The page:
The Search for Malaysia Airlines Flight 370: How Long is Too Long?
Preparations for the flight, boarding, and take-off, and the first hour of the flight itself, were largely unremarkable, in dramatic contrast to the very remarkable over two- week-long search for the Malaysia Airlines Boeing 777 that departed Kuala Lumpur on March 8 and never reached its destination in Beijing.
While some searches do sporadically go on forever (the case of Amelia Earhart comes to mind), it is worth noting that the original search for Earhart and her Lockheed Electra aircraft ended in failure roughly two weeks after she disappeared. At a cost of $4 million, or roughly $64 million today adjusting for inflation, the air and sea search by the U.S. Navy and Coast Guard was the most costly and extensive in U.S. history up to that point.
With scant leads and even less progress in the case of MH370, the question of how long the search should go on is starting to be raised.
On Monday, the Malaysian prime minister effectively put an end to what was ostensibly a search-and-rescue operation and turned it into a search-and-recovery mission by declaring that the flight “ended” in the southern Indian Ocean as the airline told relatives of passengers that there were no survivors.
Although no one wants to abandon the effort at the present time, more progress is needed. Countries participating in the search have begun to snipe at each other. Even the Chinese, who are typically reluctant to criticize Malaysia, have not kept silent.
As I write this, search crews are once again beginning to get started as the sun comes up over the Indian Ocean after a hiatus due to “horrendous” conditions. On Saturday, the Chinese government announced that a big piece of “something” had been located in a satellite image and, on Sunday, the Australian prime minister, Tony Abbott, sounded more optimistic when he spoke of “credible leads” in the search. On Tuesday, we received work of a “partial” ping that may eventually give investigators a better idea of where the plane crashed.
That’s about all we have right now, folks.
In a world where one is constantly connected, where activities are covered by satellite and surveillance cameras as well as airplane-tracking technology, and where Google’s satellite images allow one to count the number of flagstones on a walkway, we are looking at grainy, poor-quality images of the Indian Ocean, pictures taken through the atmosphere and clouds of a stormy, largely unpopulated ocean that all looks the same.
Indeed, the current search area is still three million square miles and the costs are mounting. This past week, China, Japan, and Britain joined the search in the southern Indian Ocean, along with Australia, New Zealand, and the United States. The fact that China and Japan are able to set aside their differences – the two are locked in a dispute over control of islands in the East China Sea – is a bright spot in an otherwise somber occasion.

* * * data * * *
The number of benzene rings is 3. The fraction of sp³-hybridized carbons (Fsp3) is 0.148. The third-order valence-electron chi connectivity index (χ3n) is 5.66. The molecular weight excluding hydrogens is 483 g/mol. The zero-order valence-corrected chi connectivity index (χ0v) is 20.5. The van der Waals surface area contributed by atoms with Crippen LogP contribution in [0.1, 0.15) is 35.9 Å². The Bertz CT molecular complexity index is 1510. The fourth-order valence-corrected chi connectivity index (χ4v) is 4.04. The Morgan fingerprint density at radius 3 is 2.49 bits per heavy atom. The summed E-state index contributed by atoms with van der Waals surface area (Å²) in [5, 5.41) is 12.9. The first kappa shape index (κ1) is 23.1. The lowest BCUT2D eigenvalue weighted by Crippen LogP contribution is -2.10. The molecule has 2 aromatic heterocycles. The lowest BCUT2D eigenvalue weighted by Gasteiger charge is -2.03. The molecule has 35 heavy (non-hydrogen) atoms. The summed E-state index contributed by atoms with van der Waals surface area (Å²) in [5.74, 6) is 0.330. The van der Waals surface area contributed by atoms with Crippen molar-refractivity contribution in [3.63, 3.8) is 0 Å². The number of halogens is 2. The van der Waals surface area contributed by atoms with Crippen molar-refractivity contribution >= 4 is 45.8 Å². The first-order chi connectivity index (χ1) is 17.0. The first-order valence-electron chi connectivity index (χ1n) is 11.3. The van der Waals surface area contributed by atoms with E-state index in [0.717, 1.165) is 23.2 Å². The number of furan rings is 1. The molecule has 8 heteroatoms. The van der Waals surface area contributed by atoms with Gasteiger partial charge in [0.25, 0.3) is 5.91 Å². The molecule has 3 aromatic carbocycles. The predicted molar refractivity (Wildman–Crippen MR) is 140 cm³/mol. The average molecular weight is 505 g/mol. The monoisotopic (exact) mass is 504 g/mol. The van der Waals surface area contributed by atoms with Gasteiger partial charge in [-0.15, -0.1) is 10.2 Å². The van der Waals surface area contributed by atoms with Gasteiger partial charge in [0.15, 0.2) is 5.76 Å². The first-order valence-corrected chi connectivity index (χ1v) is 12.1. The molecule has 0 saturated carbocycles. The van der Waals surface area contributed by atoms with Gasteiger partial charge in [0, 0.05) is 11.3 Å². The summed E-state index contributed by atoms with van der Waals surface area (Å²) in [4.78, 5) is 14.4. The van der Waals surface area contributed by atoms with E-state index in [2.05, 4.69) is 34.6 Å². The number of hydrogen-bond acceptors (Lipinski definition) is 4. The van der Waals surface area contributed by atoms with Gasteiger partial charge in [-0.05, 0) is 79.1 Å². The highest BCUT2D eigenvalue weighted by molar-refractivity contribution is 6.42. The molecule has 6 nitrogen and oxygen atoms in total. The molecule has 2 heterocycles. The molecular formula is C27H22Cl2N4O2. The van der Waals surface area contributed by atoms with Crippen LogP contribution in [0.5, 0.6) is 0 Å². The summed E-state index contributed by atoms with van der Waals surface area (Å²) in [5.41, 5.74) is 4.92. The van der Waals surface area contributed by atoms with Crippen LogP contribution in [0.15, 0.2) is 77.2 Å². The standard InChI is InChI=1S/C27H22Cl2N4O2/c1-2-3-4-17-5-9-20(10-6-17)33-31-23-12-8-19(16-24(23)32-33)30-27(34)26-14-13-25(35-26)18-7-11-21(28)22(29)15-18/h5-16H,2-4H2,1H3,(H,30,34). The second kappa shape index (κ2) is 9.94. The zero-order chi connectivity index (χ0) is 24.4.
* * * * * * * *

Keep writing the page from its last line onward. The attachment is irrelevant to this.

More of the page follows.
By comparison, the search area for Air France Flight 447, an Airbus A330 that crashed into the Atlantic Ocean on June 1, 2009, is said to have covered a mere 800 square miles. There was little delay in locating the wreckage, although the aircraft’s black boxes were not recovered from the ocean floor until May 2011, nearly two years later.
The search for AF447 was said to have cost $100 million, and that covered a far smaller area over a shorter period of time in circumstances where the location of the aircraft was known.
As of now, the United States is said to have spent $2.5 million and budgeted $4 million for the search. American efforts to locate the missing plane include the deployment of the Navy’s new P-8A Poseidon aircraft, which is modeled on a Boeing 737-800 airliner. The United States’ contribution is far smaller than what other countries have budgeted for at this point.
The money spent on analysis, as well as on the movement of people and equipment, comprises the major costs of the search.
Regardless, there is no roadmap to the end of this situation, no guidelines as to where and how money should be spent, and, at some point, someone has to say, “If we don’t find any more substantial clues, we simply cannot continue.”
Despite the dearth of leads, optimism still prevails. “We want to find these objects,” said John Young, an official with the Australian Maritime Safety Authority, referring to some of the items spotted in satellite images, “because they are the best lead to where we might find people to be rescued.”